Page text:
By Deborah Jeanne Sergeant
The American Heart Association lists three major risks for heart disease that you can’t alter: increasing age, gender (men have greater risk than women and tend to have attacks earlier in life), and heredity (those with heart disease in their family or who are of black, Mexican, American Indian, native Hawaiian and some Asian descent).
While these can’t change, you can mitigate your risk with lifestyle. Here are 10 tips from local health providers:
1. Manage stress “Try to de-stress and take the pressure off of your body with things like yoga and tai chi. That is important for heart health,” said Lucy Connery, health promotion specialist at Wellness Institute of Greater Buffalo, who is completing a Master in Public Health degree at Daemen College.
2. Get fit. “The Surgeon General’s recommendation for adults is five days a week, accumulating 30 minutes a day of moderate physical activity,” said Phil Haberstro, executive director of the Wellness Institute of Greater Buffalo. “Some research says seven to eight-minute sessions can have benefit, but you have to accumulate 30 minutes. If you want to be more physically fit, be active three days a week with higher intensity.”
3. Avoid tobacco. “In all my years as a cardiologist, if you see someone who is under 50 and they have coronary artery disease, if they’re not diabetic, they’re a smoker,” said physician Anne B. Curtis, chairwoman of medicine at University at Buffalo and president of UBMD Internal Medicine. “The bad effects start to go away pretty quickly once they quit.”
4. Eat right. “Drink more herbal teas,” said Barb Sylvester, clinical dietitian and certified diabetes educator with Kaleida Health’s Nutrition & Wellness Center. “They’re very underestimated. We should take more advantage of cooking at home and getting better quality food.”
“Follow a plant-based diet, but not necessarily vegetarian,” said Mary Jo Parker, registered dietitian with Nutrition and Counseling Services in Buffalo. “A diet that is rich in fruits, vegetables, whole grains with naturally occurring fiber, limited intake of added sugars and low intake of processed foods. Processed foods are much higher in sodium, which can increase risk of hypertension and heart disease. Use the plate idea, where half the plate is produce, primarily vegetables, 1/4 of the plate being a lean protein — preferably a couple times a week have a vegetable source of protein like beans or tofu — and 1/4 of the plate, have a healthful starch. That’s heart healthy way to eat. Keep the amount of sodium in check.”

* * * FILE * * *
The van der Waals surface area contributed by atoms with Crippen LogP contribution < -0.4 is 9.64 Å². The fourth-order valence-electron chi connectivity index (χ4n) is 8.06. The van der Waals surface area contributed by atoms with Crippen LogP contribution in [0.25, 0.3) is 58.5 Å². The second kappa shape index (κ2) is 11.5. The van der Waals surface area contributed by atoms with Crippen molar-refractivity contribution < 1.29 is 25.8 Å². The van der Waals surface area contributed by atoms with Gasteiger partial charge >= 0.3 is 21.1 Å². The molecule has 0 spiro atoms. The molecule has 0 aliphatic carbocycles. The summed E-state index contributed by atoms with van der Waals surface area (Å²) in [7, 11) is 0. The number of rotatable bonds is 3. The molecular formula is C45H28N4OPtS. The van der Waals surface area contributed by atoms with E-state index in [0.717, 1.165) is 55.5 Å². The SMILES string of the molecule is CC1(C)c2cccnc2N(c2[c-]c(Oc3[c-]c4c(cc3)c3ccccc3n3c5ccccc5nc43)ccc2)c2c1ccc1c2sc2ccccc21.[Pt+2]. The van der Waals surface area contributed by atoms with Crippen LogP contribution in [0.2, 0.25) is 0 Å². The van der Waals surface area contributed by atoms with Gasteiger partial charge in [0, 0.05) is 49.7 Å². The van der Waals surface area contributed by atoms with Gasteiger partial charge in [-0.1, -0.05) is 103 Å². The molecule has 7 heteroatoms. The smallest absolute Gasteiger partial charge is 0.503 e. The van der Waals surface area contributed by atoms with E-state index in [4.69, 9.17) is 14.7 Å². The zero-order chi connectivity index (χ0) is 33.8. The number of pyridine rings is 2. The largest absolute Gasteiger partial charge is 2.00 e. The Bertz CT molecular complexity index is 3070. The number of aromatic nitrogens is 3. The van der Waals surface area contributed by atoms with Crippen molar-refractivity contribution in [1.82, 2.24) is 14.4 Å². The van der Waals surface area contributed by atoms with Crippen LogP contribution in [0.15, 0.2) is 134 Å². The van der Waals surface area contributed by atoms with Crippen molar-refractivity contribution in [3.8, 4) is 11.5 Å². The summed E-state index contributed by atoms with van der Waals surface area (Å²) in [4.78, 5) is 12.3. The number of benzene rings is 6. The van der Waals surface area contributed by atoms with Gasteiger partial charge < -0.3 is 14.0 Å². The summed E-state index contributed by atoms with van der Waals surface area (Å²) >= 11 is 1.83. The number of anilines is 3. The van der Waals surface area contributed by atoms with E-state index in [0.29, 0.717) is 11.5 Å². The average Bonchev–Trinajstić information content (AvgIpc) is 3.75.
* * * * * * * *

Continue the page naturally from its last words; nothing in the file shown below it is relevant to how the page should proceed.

“When choosing a healthy oil, choose non-tropical oils like canola or olive oils,” said Danielle Meyer, a registered dietitian who teaches in UB’s School of Public Health and Health Professions. “Canola and olive oils are very popular and generally more affordable than other specialty healthy oils, such as avocado or walnut oils. Tropical oils, like palm or coconut oil, should be avoided; they tend to be very high in saturated fat. Foods high in saturated and trans fats should be very limited or avoided all together. Limiting saturated fat to 13 grams per day is a general recommendation. Look for the term ‘partially hydrogenated oil’ or ‘hydrogenated oil.’”
5. Exercise. “It has pretty immediate benefits,” Curtis, the president of UBMD Internal Medicine, said. “It helps to lower blood pressure, it gives better physical capacity and many studies show the more physically fit you are, the better your health outcomes long term. It can take all shapes and sizes. Almost everyone can find some way to fit exercise in their day. Be mindful of the activity you’re doing in the day. Or use the buddy system to meet up and do something. Overall, watch your on-screen time and be aware that spending time doing that is sedentary. Sitting too much is not good for heart health.”
6. Lose excess weight. “A lot of us need to lose weight,” said Curtis. “That’s a longer-term goal. Try to find the right methods. Sometimes the big resolutions, some can do but most can’t. Small changes, like what you eat for breakfast, how you snack during the day and being cognizant of calories. I don’t think too many people will be successful if they don’t incorporate both diet and exercise into their regimen.”
7. Stay social. “People with a significant other, friends and social network all do better than people who don’t,” Curtis said. “If we’re too focused on connecting with people online, it hurts. Make more connections through work, social activities through volunteering. That all helps.”
8. Imbibe only in moderation. “We all like a glass of wine or beer, but be aware you don’t do it to excess,” Curtis said. “Probably one glass of red wine a day doesn’t hurt, but I don’t think it helps. I think those who avoid it all together, it’s beneficial.”
9. Control health conditions. “How well you control, diabetes, cholesterol and other metabolic conditions affects heart health,” said physician Linda M. Harris, professor of surgery, program director of Vascular Surgery Residency & Fellowship at Jacobs School of Medicine and Biomedical Sciences at UB. “There are some people who are amazing with exercise and eating right but it’s in their genetics to have high cholesterol. For some it is diet, and for others, it’s a genetic issue and they need to take medications.”
10. Monitor your health. “You should have regular check-ups with your primary care doctor,” Harris said.